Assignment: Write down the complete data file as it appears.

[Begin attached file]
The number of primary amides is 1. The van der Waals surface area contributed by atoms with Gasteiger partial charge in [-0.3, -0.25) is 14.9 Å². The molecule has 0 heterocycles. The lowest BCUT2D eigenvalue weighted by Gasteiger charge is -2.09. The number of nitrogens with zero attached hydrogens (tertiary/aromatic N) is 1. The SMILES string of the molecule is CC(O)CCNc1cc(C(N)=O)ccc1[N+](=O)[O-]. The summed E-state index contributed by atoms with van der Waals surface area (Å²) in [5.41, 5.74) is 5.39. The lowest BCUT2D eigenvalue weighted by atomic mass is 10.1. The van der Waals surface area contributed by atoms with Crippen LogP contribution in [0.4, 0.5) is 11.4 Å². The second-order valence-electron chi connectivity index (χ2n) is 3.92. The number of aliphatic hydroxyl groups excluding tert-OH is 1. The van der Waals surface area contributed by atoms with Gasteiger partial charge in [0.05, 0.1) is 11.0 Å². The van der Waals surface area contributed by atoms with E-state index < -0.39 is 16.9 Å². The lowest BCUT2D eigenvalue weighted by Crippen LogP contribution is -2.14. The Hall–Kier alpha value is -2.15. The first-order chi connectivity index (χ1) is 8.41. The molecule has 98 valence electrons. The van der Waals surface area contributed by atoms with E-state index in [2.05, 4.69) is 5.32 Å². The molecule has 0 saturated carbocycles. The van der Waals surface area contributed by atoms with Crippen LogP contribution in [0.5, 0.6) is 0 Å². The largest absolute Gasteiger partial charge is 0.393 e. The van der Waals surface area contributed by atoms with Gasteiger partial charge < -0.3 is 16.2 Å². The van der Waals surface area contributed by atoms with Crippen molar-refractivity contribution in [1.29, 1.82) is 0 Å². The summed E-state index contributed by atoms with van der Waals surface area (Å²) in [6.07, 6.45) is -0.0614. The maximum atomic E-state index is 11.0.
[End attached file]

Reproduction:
The number of primary amides is 1. The van der Waals surface area contributed by atoms with Gasteiger partial charge in [-0.3, -0.25) is 14.9 Å². The molecule has 0 heterocycles. The lowest BCUT2D eigenvalue weighted by Gasteiger charge is -2.09. The number of nitrogens with zero attached hydrogens (tertiary/aromatic N) is 1. The SMILES string of the molecule is CC(O)CCNc1cc(C(N)=O)ccc1[N+](=O)[O-]. The summed E-state index contributed by atoms with van der Waals surface area (Å²) in [5.41, 5.74) is 5.39. The lowest BCUT2D eigenvalue weighted by atomic mass is 10.1. The van der Waals surface area contributed by atoms with Crippen LogP contribution in [0.4, 0.5) is 11.4 Å². The second-order valence-electron chi connectivity index (χ2n) is 3.92. The number of aliphatic hydroxyl groups excluding tert-OH is 1. The van der Waals surface area contributed by atoms with Gasteiger partial charge in [0.05, 0.1) is 11.0 Å². The van der Waals surface area contributed by atoms with E-state index < -0.39 is 16.9 Å². The lowest BCUT2D eigenvalue weighted by Crippen LogP contribution is -2.14. The Hall–Kier alpha value is -2.15. The first-order chi connectivity index (χ1) is 8.41. The molecule has 98 valence electrons. The van der Waals surface area contributed by atoms with E-state index in [2.05, 4.69) is 5.32 Å². The molecule has 0 saturated carbocycles. The van der Waals surface area contributed by atoms with Crippen LogP contribution in [0.5, 0.6) is 0 Å². The largest absolute Gasteiger partial charge is 0.393 e. The van der Waals surface area contributed by atoms with Gasteiger partial charge < -0.3 is 16.2 Å². The van der Waals surface area contributed by atoms with Crippen molar-refractivity contribution in [1.29, 1.82) is 0 Å². The summed E-state index contributed by atoms with van der Waals surface area (Å²) in [6.07, 6.45) is -0.0614. The maximum atomic E-state index is 11.0.